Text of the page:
Imagine a TV show that features a well-known and readily available medicial drug as the main antagonist. Not a fictional story, but a faithful account of events that actually happened. Now, turn on Netflix and search for Painkiller.
A compelling and deeply unsettling exploration of the opioid epidemic, Painkiller portrays the rapid rise of Oxycontin, a semi-synthetic drug developed in the 90s by Purdue Pharmaceuticals and used to treat moderate to severe pain.
Featuring the evergreen Matthew Broderick as Purdue’s president Richard Sackler and an inspired Uzo Aduba (remember Orange is the New Black?) as tenacious investigator Edie Flowers, the series confronts the dark underbelly of the pharmaceutical industry with unflinching honesty.
Broderick’s portrayal of Sackler gives us a complex character, whose actions are shrouded in corporate interests and moral ambiguity. He navigates the role with subtlety and depth, making Sackler at the same time repugnant and, in some strange way, pitiable.
On the other hand, Flowers brings a necessary element of righteousness – perhaps a tad too much at times – to the series, serving as a counterbalance to the morally compromised characters around her.
The storyline in Painkiller expertly interweaves multiple narratives, from the personal struggles of opioid addicts and their families to the relentless and arduous pursuit of justice.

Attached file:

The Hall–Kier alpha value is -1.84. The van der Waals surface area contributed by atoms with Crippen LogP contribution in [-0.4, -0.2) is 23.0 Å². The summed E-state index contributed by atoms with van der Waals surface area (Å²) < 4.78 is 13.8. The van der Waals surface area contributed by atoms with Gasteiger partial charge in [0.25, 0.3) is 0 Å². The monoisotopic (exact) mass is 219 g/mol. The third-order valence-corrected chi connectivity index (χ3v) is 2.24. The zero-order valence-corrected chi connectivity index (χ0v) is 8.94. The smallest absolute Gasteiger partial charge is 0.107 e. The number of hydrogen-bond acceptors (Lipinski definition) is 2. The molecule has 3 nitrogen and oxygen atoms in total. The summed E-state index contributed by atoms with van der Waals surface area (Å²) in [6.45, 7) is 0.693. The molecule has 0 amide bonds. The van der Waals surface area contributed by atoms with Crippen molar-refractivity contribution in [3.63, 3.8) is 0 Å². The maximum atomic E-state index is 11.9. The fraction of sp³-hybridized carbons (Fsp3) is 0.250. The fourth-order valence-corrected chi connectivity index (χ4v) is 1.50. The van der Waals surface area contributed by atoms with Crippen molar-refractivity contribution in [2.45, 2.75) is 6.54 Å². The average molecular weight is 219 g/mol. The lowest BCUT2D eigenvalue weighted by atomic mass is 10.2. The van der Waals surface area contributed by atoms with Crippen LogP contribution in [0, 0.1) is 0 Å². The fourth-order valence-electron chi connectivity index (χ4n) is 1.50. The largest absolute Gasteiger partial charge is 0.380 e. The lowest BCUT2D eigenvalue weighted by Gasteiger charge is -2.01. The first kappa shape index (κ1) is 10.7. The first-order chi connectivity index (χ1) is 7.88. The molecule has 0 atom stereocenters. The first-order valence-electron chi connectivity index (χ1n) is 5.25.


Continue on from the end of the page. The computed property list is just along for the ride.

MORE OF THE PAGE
Moreover, the six-part series offers a comprehensive view of how the opioid crisis has impacted society, capturing the stark juxtaposition of the opulence of corporate boardrooms and the grim realities of addiction. The series is visually striking, with a palpable sense of urgency that keeps viewers completely engaged.
While certainly addictive (no pun intended), the show is not without its flaws. At times, the pacing can feel uneven, and some subplots may leave the viewer longing for more development. However, the minor shortcomings do not diminish the overall impact and importance of the series.
All in all, Painkiller is a hard-hitting and timely mini-series, as it brilliantly manages to shine a harsh light on the individuals and corporations responsible for perpetuating a public health catastrophe, one that is still unfortunately ongoing.
A definite must-watch for anyone seeking to understand the human cost of corporate greed and the urgent need for accountability in the pharmaceutical industry.